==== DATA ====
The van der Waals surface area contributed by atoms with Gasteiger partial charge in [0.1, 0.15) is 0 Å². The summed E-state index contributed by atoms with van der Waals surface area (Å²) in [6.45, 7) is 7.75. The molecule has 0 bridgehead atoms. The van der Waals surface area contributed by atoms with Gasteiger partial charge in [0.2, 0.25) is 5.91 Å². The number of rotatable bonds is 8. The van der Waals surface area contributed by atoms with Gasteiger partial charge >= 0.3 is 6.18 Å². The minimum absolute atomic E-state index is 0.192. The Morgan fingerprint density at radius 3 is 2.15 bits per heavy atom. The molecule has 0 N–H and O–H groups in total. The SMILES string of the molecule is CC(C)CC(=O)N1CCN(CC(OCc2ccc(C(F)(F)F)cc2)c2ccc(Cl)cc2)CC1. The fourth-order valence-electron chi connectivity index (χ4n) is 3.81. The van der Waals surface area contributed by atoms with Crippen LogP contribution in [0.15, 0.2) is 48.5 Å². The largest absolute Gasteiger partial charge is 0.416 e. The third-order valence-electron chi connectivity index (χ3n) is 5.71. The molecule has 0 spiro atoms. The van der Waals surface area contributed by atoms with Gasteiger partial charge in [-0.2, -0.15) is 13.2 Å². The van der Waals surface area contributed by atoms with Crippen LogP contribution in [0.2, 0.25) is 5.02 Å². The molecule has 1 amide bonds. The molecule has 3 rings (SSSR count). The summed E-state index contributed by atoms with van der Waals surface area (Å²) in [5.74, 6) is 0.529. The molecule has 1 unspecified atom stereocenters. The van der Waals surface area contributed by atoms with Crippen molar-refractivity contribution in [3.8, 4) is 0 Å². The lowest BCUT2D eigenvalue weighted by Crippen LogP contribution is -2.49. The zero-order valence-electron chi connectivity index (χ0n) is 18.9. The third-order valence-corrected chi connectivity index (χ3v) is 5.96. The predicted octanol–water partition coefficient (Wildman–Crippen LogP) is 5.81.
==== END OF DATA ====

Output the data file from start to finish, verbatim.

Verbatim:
The van der Waals surface area contributed by atoms with Gasteiger partial charge in [0.1, 0.15) is 0 Å². The summed E-state index contributed by atoms with van der Waals surface area (Å²) in [6.45, 7) is 7.75. The molecule has 0 bridgehead atoms. The van der Waals surface area contributed by atoms with Gasteiger partial charge in [0.2, 0.25) is 5.91 Å². The number of rotatable bonds is 8. The van der Waals surface area contributed by atoms with Gasteiger partial charge >= 0.3 is 6.18 Å². The minimum absolute atomic E-state index is 0.192. The Morgan fingerprint density at radius 3 is 2.15 bits per heavy atom. The molecule has 0 N–H and O–H groups in total. The SMILES string of the molecule is CC(C)CC(=O)N1CCN(CC(OCc2ccc(C(F)(F)F)cc2)c2ccc(Cl)cc2)CC1. The fourth-order valence-electron chi connectivity index (χ4n) is 3.81. The van der Waals surface area contributed by atoms with Crippen LogP contribution in [0.15, 0.2) is 48.5 Å². The largest absolute Gasteiger partial charge is 0.416 e. The third-order valence-electron chi connectivity index (χ3n) is 5.71. The molecule has 0 spiro atoms. The van der Waals surface area contributed by atoms with Gasteiger partial charge in [-0.2, -0.15) is 13.2 Å². The van der Waals surface area contributed by atoms with Crippen LogP contribution in [0.2, 0.25) is 5.02 Å². The molecule has 1 amide bonds. The molecule has 3 rings (SSSR count). The summed E-state index contributed by atoms with van der Waals surface area (Å²) in [5.74, 6) is 0.529. The molecule has 1 unspecified atom stereocenters. The van der Waals surface area contributed by atoms with Crippen molar-refractivity contribution in [3.8, 4) is 0 Å². The lowest BCUT2D eigenvalue weighted by Crippen LogP contribution is -2.49. The zero-order valence-electron chi connectivity index (χ0n) is 18.9. The third-order valence-corrected chi connectivity index (χ3v) is 5.96. The predicted octanol–water partition coefficient (Wildman–Crippen LogP) is 5.81.